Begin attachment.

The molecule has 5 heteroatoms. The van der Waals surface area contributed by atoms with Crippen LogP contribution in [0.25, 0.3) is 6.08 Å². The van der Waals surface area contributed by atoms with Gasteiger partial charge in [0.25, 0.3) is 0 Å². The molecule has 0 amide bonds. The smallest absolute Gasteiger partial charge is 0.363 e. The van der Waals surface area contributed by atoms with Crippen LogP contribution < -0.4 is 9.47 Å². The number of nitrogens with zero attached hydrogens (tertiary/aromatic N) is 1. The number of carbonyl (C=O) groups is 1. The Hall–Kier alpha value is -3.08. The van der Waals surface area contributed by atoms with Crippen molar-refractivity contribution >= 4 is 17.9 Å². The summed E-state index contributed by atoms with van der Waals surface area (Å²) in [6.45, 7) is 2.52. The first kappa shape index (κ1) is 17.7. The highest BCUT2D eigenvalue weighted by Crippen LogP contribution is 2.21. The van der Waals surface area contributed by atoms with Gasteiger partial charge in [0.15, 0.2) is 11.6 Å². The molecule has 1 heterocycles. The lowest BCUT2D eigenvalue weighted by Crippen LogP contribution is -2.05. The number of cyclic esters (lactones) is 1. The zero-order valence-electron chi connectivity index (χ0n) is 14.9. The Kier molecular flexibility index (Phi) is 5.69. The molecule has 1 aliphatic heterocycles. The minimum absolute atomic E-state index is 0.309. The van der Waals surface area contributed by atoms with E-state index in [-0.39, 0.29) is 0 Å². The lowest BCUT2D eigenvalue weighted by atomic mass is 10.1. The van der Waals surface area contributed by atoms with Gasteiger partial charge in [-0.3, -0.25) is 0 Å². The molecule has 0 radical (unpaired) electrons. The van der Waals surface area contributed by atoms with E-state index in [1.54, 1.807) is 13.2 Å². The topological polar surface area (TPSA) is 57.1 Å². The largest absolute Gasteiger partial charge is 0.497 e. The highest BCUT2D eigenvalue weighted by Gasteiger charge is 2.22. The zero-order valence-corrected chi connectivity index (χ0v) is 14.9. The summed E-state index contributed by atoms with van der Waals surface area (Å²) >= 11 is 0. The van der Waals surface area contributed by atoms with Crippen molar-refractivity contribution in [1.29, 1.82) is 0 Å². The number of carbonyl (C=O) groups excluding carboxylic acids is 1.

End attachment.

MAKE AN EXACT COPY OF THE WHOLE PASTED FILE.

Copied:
The molecule has 5 heteroatoms. The van der Waals surface area contributed by atoms with Crippen LogP contribution in [0.25, 0.3) is 6.08 Å². The van der Waals surface area contributed by atoms with Gasteiger partial charge in [0.25, 0.3) is 0 Å². The molecule has 0 amide bonds. The smallest absolute Gasteiger partial charge is 0.363 e. The van der Waals surface area contributed by atoms with Crippen LogP contribution < -0.4 is 9.47 Å². The number of nitrogens with zero attached hydrogens (tertiary/aromatic N) is 1. The number of carbonyl (C=O) groups is 1. The Hall–Kier alpha value is -3.08. The van der Waals surface area contributed by atoms with Crippen molar-refractivity contribution >= 4 is 17.9 Å². The summed E-state index contributed by atoms with van der Waals surface area (Å²) in [6.45, 7) is 2.52. The first kappa shape index (κ1) is 17.7. The highest BCUT2D eigenvalue weighted by Crippen LogP contribution is 2.21. The van der Waals surface area contributed by atoms with Gasteiger partial charge in [0.15, 0.2) is 11.6 Å². The molecule has 1 heterocycles. The lowest BCUT2D eigenvalue weighted by Crippen LogP contribution is -2.05. The number of cyclic esters (lactones) is 1. The zero-order valence-electron chi connectivity index (χ0n) is 14.9. The Kier molecular flexibility index (Phi) is 5.69. The molecule has 1 aliphatic heterocycles. The minimum absolute atomic E-state index is 0.309. The van der Waals surface area contributed by atoms with E-state index in [-0.39, 0.29) is 0 Å². The lowest BCUT2D eigenvalue weighted by atomic mass is 10.1. The van der Waals surface area contributed by atoms with Gasteiger partial charge in [-0.3, -0.25) is 0 Å². The molecule has 0 radical (unpaired) electrons. The van der Waals surface area contributed by atoms with E-state index in [1.54, 1.807) is 13.2 Å². The topological polar surface area (TPSA) is 57.1 Å². The largest absolute Gasteiger partial charge is 0.497 e. The highest BCUT2D eigenvalue weighted by Gasteiger charge is 2.22. The zero-order valence-corrected chi connectivity index (χ0v) is 14.9. The summed E-state index contributed by atoms with van der Waals surface area (Å²) >= 11 is 0. The van der Waals surface area contributed by atoms with Crippen molar-refractivity contribution in [1.29, 1.82) is 0 Å². The number of carbonyl (C=O) groups excluding carboxylic acids is 1.